No Pension for Convicted Governor

SPRINGFIELD, Ill. (CN) – There will be no pension for former Gov. George Ryan, the Illinois Supreme Court ruled. Before his conviction on corruption charges, Ryan was drawing more than $197,000 a year in pensions from his time as a state lawmaker, lieutenant governor, secretary of state and governor.

     Ryan argued that he was entitled to the amount accrued as a lawmaker and lieutenant governor, more than $60,000 a year, because the crimes of which he was convicted related only to his actions as secretary of state and governor.
     But in a 6-1 decision, the state Supreme Court ruled that Ryan is not entitled to any of it. The decision reversed an appellate court ruling.
     Justice Robert Thomas wrote for the majority that the laws on pension forfeiture are meant to discourage actions such as Ryan’s.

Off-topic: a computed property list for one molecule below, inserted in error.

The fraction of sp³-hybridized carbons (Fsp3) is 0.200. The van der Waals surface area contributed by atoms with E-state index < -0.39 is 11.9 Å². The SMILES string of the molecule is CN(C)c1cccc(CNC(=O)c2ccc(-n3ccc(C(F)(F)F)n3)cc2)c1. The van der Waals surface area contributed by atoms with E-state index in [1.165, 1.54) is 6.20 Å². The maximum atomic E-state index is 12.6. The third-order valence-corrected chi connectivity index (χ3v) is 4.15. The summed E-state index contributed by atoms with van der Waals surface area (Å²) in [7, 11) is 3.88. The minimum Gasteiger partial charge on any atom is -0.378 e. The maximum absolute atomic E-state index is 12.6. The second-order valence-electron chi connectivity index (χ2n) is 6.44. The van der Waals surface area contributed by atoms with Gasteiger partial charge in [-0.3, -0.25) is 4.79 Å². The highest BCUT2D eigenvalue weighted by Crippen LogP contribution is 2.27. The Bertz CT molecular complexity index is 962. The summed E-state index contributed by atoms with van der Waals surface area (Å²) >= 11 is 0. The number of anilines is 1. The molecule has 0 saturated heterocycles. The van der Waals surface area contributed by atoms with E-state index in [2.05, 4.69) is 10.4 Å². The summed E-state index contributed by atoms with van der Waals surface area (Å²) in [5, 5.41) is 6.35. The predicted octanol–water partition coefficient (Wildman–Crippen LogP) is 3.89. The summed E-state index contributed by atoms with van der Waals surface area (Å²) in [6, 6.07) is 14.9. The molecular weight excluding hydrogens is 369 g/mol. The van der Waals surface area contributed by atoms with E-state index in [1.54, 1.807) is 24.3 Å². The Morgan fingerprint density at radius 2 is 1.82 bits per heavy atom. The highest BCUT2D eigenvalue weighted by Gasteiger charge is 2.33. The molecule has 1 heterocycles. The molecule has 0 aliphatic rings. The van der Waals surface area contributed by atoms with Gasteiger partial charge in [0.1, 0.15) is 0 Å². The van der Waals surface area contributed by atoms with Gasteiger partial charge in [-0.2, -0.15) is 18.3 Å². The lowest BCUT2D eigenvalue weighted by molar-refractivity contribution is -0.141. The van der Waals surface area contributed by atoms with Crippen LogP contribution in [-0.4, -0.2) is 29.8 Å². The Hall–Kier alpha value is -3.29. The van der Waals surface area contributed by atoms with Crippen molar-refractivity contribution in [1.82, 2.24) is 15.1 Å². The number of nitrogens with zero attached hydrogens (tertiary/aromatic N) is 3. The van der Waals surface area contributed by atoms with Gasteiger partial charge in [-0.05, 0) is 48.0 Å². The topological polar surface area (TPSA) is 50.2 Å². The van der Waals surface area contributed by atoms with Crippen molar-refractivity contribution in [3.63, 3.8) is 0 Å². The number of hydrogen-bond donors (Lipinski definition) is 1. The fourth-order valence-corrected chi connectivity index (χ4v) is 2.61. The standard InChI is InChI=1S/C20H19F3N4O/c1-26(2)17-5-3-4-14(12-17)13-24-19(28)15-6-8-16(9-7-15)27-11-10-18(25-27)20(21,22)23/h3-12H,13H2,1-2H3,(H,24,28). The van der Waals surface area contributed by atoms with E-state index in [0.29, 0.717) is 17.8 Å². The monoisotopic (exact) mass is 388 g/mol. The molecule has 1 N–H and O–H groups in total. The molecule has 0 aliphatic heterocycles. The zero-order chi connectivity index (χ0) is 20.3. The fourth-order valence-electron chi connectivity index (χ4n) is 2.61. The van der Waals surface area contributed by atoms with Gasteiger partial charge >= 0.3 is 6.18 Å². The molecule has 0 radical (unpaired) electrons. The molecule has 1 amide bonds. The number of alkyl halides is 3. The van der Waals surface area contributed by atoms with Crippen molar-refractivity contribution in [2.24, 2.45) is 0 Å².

“Here, the trust to which Ryan was unfaithful was that which he owed to the People of the State of Illinois, who for 30 years placed their confidence in him and whose continuing confidence he repaid by transforming two of this state’s highest constitutional offices into an ongoing and wholly self-serving criminal enterprise,” Thomas wrote. “Allowing Ryan to now collect any portion of his pension would not only run afoul of the plain language of Section 2-156, but also would undermine the public policy underlying that statute, which is to ensure that the retirement of a corrupt public servant is never financed by the very constituency whose trust was betrayed.”
     Chief Justice Thomas Fitzgerald and Justices Charles Freeman, Thomas Kilbride, Rita Garman and Lloyd Karmeier concurred.
     Justice Anne Burke was the lone dissenter. She argued that Ryan was convicted of no wrongdoing while he served as lieutenant governor or as a member of the General Assembly and should be entitled to his pension from that time.
     “I do not intend to diminish in any way the seriousness of the criminal acts committed by the former governor,” Burke wrote. “Also, I understand the very human impulse to want to punish Ryan for his wrongdoings by depriving him of all of his pension benefits. However … our constitutional obligation is to follow the law, not our personal preferences.”
     Ryan, who will turn 76 next week, is serving a 6½-year sentence in federal prison.

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